When an outbreak of a foodborne illness stemming from a manufacturing facility occurs, negligence to follow regulatory standards and simple error are typically to blame. But there are also some instances where a manufacturer refuses to acknowledge Food and Drug Administration warnings, or worse, employees knowingly endanger consumers.
The FDA has come out with a tool that aims to cut down on instances of the latter situation, willful contamination. Known as the Food Defense Plan Builder, the software program enables food manufacturers to put together plans which aim to identify shortcomings in the production process so that consumers can be protected.
By turning to the planner, those responsible for instituting safety measures at restaurants and manufacturing facilities are asked to answer questions about processing, packaging, and the food and the facility themselves. The planner will then put together an analysis of potential vulnerabilities and ways that those safety shortfalls could be combatted.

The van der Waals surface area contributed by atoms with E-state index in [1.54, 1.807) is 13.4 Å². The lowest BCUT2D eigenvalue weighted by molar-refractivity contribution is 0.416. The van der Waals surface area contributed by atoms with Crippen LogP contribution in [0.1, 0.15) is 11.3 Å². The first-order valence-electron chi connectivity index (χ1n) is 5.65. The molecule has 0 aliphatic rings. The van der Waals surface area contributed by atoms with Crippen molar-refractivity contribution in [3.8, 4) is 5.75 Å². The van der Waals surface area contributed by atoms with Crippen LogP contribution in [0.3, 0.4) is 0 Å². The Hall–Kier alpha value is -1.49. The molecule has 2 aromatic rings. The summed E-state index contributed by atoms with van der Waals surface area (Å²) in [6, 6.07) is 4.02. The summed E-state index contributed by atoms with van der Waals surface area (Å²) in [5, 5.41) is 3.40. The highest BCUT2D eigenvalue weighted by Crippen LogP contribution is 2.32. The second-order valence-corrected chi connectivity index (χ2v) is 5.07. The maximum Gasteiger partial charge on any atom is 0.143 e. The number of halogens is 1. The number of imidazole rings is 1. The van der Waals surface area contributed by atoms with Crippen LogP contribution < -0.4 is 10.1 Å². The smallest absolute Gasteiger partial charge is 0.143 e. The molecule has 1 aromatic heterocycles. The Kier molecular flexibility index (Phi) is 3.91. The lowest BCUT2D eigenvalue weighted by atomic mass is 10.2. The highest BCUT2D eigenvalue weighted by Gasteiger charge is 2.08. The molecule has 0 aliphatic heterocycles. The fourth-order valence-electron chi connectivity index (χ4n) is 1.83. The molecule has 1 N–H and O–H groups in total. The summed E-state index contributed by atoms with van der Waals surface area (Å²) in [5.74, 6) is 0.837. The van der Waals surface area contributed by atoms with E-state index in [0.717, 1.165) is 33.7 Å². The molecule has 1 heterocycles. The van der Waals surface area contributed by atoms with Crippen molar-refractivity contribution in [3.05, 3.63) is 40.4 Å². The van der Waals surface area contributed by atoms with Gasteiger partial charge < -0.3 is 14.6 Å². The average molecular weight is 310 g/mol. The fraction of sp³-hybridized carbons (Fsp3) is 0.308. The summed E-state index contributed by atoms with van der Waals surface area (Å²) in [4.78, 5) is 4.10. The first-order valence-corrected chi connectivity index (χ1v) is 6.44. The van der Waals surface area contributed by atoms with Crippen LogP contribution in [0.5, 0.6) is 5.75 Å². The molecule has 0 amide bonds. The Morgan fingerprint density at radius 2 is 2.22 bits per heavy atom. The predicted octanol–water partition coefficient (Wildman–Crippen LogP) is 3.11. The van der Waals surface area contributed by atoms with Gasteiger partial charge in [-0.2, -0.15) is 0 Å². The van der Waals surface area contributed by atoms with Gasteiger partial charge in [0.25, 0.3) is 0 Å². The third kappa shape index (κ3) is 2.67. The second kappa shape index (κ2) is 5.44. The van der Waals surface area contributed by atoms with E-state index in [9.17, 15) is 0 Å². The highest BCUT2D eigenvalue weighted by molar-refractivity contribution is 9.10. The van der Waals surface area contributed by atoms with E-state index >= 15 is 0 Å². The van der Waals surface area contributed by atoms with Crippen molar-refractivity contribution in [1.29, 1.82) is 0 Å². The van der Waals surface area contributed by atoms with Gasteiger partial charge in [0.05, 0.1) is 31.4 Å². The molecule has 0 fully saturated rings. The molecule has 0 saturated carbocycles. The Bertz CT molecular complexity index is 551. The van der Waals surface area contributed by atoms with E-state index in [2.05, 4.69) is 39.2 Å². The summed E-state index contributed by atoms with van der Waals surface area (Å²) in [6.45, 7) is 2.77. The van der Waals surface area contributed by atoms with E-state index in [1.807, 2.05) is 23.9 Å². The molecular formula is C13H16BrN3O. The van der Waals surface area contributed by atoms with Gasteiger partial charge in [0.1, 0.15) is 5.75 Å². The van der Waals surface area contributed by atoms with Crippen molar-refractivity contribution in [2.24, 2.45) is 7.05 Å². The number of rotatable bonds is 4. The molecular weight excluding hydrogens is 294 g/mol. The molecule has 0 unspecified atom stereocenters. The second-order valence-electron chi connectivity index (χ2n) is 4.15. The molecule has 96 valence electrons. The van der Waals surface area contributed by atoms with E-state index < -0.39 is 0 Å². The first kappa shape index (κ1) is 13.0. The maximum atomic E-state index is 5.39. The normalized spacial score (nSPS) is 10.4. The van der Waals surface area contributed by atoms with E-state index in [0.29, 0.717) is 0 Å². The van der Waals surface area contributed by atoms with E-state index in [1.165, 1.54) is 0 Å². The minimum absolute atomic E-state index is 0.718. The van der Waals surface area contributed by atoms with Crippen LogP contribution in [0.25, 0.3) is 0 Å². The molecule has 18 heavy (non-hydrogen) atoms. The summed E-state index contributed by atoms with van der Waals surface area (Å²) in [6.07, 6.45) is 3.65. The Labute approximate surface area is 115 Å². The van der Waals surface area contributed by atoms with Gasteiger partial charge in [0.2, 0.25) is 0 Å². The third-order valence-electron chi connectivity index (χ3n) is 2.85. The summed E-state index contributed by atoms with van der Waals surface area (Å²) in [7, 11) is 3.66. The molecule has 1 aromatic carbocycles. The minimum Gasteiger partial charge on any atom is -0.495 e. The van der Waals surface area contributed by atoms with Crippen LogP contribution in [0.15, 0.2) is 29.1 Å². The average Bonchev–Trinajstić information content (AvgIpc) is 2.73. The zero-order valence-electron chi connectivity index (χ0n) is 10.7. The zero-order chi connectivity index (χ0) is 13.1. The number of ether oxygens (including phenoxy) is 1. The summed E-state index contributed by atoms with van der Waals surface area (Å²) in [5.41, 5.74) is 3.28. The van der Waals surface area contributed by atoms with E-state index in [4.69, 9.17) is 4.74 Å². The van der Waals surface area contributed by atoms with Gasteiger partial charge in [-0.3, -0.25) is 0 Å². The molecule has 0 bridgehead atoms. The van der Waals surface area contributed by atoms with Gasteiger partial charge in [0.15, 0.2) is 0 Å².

The FDA notes that purposeful contamination incidents are not all that typical, but when they do occur, the results can be catastrophic. In Texas back in 1996, a dozen workers were sickened because pastries they had consumed were infected with a certain Shigellabacteria. And a few years ago, employees with a bone to pick with a certain restaurant put pesticide into the salsa, leading 40 people to become sick.
Hopefully, manufacturers will take advantage of this important resource from the FDA.